Why is Donald J. Trump neck and neck with Hillary Clinton? For the most part, he is doing exactly what the Right would want and expect from a Republican nominee.
Left for dead just a month ago, Trump now bests Clinton in Nevada (43 percent to 40 percent), North Carolina (45 to 40), and Ohio (42 to 37), according to a September 18–20 Fox News survey (margin of error, +/- 3.5 percent). Nationwide, an ABC News/Washington Post poll has Trump and Clinton tied at 41 percent.
How did Trump construct this dramatic turnaround?
Hillary Clinton’s May Day parade of ethical and medical woes certainly has left her crooked and wobbly. But notwithstanding the unyielding opprobrium of the Right’s Never Trump Caucus, the Manhattan real-estate tycoon also is climbing because — on nearly every issue — he is running on a reformist, conservative agenda.
A Conservative Running Mate
Trump passed his most important test with flying colors. In Governor Mike Pence (R., Ind.), Trump selected a solidly Right running mate with a 95 percent lifetime rating from the Club for Growth and a 99 percent career average from the American Conservative Union. Pence is an experienced former congressman who is well liked by both fiscal and social conservatives.
Make SCOTUS Conservative Again
When it comes to the Supreme Court, Trump told Sean Hannity in August that his appointees would be “as close to Justice Scalia as we can get.”
Indeed, Trump earlier this year named 11 potential SCOTUS nominees. All were associated with the originalist Federalist Society, and five were recommended by the conservative Heritage Foundation. Trump named 10 more prospective justices on Friday, including Senator Mike Lee (R., Utah), a widely respected legislator and Constitutionalist. As a member of the “Senate club,” Lee might face a less withering confirmation process than would an outsider.
Trump’s embrace of Lee helped Senator Ted Cruz endorse Trump on Friday, after months of intrigue and acrimony.
“We know, without a doubt, that every Clinton appointee would be a left-wing ideologue,” the Texas Republican wrote on his Facebook page. “I have been seeking greater specificity on this issue, and today the Trump campaign provided that, releasing a very strong list of potential Supreme Court nominees — including Sen. Mike Lee, who would make an extraordinary justice — and making an explicit commitment to nominate only from that list.”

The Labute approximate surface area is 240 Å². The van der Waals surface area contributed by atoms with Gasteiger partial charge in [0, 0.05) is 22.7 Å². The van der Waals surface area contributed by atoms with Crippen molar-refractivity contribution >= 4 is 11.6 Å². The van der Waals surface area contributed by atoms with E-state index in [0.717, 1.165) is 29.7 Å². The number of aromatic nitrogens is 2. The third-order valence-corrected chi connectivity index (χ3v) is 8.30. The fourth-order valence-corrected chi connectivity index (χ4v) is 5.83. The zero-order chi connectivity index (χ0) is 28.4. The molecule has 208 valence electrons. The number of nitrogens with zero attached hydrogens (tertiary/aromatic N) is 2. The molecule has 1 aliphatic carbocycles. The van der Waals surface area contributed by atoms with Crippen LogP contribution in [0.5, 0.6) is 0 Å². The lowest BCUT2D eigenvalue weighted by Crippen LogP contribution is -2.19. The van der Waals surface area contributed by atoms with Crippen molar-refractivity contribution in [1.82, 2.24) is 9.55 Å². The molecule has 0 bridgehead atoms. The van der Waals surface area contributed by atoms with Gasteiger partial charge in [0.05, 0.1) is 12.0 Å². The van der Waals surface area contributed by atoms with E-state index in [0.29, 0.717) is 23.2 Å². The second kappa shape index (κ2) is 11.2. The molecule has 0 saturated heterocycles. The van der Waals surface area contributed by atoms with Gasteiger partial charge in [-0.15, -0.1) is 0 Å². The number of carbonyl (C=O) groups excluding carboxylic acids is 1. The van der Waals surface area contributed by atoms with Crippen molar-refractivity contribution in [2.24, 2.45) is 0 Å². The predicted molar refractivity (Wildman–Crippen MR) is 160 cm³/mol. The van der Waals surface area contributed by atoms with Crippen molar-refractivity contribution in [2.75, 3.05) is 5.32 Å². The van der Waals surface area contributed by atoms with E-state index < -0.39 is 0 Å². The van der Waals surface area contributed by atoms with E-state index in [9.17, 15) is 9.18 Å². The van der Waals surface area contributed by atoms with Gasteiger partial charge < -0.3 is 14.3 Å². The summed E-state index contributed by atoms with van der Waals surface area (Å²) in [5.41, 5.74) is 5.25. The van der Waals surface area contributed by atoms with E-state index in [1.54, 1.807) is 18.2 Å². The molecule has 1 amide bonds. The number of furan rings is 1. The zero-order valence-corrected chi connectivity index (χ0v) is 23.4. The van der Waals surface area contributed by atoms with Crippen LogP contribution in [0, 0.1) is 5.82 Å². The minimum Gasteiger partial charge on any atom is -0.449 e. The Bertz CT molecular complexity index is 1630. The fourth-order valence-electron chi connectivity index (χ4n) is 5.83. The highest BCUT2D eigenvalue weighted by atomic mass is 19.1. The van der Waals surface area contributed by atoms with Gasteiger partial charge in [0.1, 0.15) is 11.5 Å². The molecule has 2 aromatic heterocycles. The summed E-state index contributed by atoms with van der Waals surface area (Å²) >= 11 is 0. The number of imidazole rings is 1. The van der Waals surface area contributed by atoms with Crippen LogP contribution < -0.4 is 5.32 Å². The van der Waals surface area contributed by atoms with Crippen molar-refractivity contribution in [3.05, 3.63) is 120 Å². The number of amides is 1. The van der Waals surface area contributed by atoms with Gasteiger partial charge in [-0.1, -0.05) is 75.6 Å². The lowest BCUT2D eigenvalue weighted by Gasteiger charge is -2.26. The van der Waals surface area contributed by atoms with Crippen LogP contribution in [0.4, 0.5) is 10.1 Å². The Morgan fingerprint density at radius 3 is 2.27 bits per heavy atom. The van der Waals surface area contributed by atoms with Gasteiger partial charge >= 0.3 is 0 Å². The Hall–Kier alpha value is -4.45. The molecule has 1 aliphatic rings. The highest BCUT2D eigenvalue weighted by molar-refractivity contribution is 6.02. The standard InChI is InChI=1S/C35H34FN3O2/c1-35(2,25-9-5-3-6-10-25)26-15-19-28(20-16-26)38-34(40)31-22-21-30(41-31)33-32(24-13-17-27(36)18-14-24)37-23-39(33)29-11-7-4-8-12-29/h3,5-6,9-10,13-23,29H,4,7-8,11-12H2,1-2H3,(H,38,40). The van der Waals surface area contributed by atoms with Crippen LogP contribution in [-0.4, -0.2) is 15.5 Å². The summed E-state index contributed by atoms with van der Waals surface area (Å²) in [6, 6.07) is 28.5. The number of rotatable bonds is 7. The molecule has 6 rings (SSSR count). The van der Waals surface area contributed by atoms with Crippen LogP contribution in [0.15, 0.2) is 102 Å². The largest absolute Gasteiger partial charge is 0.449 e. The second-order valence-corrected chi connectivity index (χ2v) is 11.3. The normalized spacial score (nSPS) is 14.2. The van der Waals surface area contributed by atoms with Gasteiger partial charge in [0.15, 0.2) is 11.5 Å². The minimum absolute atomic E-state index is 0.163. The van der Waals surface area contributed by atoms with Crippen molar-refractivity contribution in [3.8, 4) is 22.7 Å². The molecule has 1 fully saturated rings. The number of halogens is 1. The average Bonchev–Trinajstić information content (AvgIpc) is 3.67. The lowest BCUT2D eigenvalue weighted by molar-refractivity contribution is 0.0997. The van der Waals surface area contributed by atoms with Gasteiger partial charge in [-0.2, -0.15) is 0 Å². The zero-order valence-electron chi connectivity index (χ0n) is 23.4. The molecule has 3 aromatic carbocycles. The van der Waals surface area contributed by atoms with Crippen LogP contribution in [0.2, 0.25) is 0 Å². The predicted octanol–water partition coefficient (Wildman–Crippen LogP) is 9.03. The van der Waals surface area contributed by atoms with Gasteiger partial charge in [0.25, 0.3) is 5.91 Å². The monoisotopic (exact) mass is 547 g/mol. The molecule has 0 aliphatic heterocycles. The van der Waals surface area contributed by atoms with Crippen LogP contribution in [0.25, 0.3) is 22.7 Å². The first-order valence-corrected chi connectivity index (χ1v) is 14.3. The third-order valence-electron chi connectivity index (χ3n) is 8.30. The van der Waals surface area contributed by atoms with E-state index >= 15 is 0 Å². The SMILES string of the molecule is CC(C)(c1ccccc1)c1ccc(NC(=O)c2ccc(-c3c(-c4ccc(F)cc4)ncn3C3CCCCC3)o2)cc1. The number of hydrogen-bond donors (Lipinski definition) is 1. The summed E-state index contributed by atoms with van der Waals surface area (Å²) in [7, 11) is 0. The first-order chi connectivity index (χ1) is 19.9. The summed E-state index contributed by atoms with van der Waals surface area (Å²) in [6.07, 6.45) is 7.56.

Beyond this, Trump recently has presented several sober, eloquently written, and calmly delivered speeches filled with concrete solutions to America’s seemingly innumerable problems. In chronological order, here is an overview of how Trump detailed how he would govern.
Among Trump’s plans on immigration, unveiled in Phoenix on August 31, he said:
‐“We will build a wall along the Southern Border.”
‐ “Zero tolerance for criminal aliens.”
‐“Block funding for sanctuary cities”
Trump also would “develop a list of regions and countries from which immigration must be suspended until proven and effective vetting mechanisms can be put into place.”
As part of this strict scrutiny, Trump said, “Applicants will be asked for their views about honor killings, about respect for women and gays and minorities, attitudes on Radical Islam, and many other topics as part of the vetting procedure.”
In their upcoming debates, Trump should ask Hillary Clinton: “What’s wrong with barring from America those who believe that women should be murdered by their relatives for going on dates, and gays should be stoned to death?”
Refuting those who argue that he opposes all immigration, Trump said, “We want people to come into our country, but they have to come in legally and properly-vetted, and in a manner that serves the national interest.”
Asking Black Americans for Their Votes
For decades, conservatives have begged GOP nominees to take the Right’s message to black neighborhoods. Trump, at long last, is doing exactly that – to the profound frustration of the Left.
“I believe that we need a civil-rights agenda for our time,” Trump said at Detroit’s Great Faith Ministries on September 13. “One that ensures the rights to a great education and the right to live in safety and in peace and to have a really, really great job. A good paying job and one that you love going to every morning.”
“Nothing would make me happier and more fulfilled than to use what I have learned in business and in traveling all over the world,” Trump told the predominantly black parishioners, “to bring the wealth and prosperity and opportunity to those who have not had these opportunities before.”
Black Americans may be heeding Trump’s overtures. Some of his rallies have featured voters waving signs that read “Blacks for Trump.” An NBC/Wall Street Journal survey found that, despite the Left’s accusations that Trump is a racist, he holds 7 percent of the black vote, while Clinton has 81 percent. This puts Trump in better shape than 2012 GOP nominee Mitt Romney, who wound up with 6 percent of the black vote versus 93 percent for Obama. Clinton will have major trouble reaching the Oval Office with such tepid black support, and Trump seems determined to continue his outreach into America’s black neighborhoods.